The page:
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Travel Nursing: A Growing Specialty

Have you ever thought about pulling up stakes and going on the road? You may be able to do just that. AMN Healthcare reports that demand for travel nurses is on an upward swing, increasing an estimated 15 percent in 2016 and 17 percent in 20171.

Travel nursing offers many benefits to nurses, whether they are just starting out or preparing to retire. For example, the short-term contracts of travel nursing offer more flexibility in life decisions. Nurses can try living in a new area before committing to a permanent move. They might look for positions in areas where they can partake in hobbies and activities such as skiing, hiking, sailing, and so on. It may also help cut down on housing costs, as some jobs offer free or low-cost accommodations.

Travel nursing also offers the opportunity to experience varied work environments, people, and responsibilities. In more rural locations, travel nurses might have more autonomy over their work. In other situations, they might learn how to work with different personality types and adapt to various management and communication styles. (And if they decide they don’t like the work environment, they know they can move on.) More densely populated areas might offer more diverse populations and challenging cases. Nurses can try out different specialties and add new skills to their resumes — leading to new opportunities later on in their career.

Certain personal and professional characteristics are more suited to travel nursing. Being self-motivated and a self-starter are key traits, since you will be put in many different situations and expected to get up to speed fairly quickly. Being open to learning from new experiences, both good and bad, is also essential, as is the ability to adapt to different expectations and environments.

A shortage of nurses is feeding much of the demand for travel nurses who can provide vital patient care, even temporarily2. Technologies that are changing the nature of work are also behind the growth. Many hospitals and facilities are now using Electronic Health Record (EHR) systems. EHRs do not require the same amount of hands-on training as other systems, and they can prevent many medication errors. The widespread use of EHRs helps illustrate that travel nurses who keep up with technology as lifelong learners will have an easier time adapting to different facilities as they learn new applications and software. Each new skill makes them more appealing in the job market.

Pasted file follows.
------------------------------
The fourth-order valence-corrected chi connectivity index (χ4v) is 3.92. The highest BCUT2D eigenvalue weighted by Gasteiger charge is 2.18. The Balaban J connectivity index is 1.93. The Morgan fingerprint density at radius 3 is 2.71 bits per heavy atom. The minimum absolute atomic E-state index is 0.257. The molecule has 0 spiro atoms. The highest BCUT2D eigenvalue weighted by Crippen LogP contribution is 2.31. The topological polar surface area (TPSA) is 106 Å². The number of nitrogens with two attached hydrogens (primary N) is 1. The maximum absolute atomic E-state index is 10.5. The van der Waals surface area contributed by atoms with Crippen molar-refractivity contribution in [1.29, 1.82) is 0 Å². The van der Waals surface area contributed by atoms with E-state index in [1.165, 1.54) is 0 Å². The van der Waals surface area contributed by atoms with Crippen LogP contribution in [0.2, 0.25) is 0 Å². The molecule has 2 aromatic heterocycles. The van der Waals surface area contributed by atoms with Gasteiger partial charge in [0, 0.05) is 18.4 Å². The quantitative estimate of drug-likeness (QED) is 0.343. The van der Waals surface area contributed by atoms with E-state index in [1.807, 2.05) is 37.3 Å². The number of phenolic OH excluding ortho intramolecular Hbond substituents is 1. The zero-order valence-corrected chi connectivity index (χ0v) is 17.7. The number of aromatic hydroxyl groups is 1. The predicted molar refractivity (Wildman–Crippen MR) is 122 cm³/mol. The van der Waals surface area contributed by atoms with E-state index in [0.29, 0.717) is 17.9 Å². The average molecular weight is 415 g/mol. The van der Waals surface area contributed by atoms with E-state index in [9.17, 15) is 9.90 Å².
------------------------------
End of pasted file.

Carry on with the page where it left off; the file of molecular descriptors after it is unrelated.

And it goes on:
Specialty and Geographic Demand

Certain specialties are seeing more demand for travel nursing. Medical-surgical nursing, which covers many areas of patient care, is one, as is intensive care nursing due to its specialized nature. Other areas with plentiful assignments for travel nurses include the ER, the OR, and labor and delivery3.

The aging U.S. population is drawing nurses to areas with greater numbers of older people, such as Florida, Arizona, and states with other warm climates. Other states need nurses to help fill ongoing shortages. According to Bureau of Labor Statistics data, 10 states with the highest demand for nurses are4:

StateEstimated Job Growth (2012-2022)
North Dakota21%

Most employers hiring nurses today prefer candidates with a Bachelor of Science in Nursing to show that they have the critical thinking and communication skills to meet the challenges of today’s health care environment. Earn yours though the University of Saint Mary’s online RN-BSN program and be ready to take on the exciting life of a travel nurse.

1 “NursesRx: The Top Health Care Trends for 2016,”, accessed May 16, 2016.

2 American Association of Colleges of Nursing press release, available at

3 “Exciting nursing trends discussed with a healthcare staffing expert,”, accessed May 16, 2016.

4 American Nurses Association, Nursing Job Growth and Salaries by State – 2013,”, accessed May 16, 2016.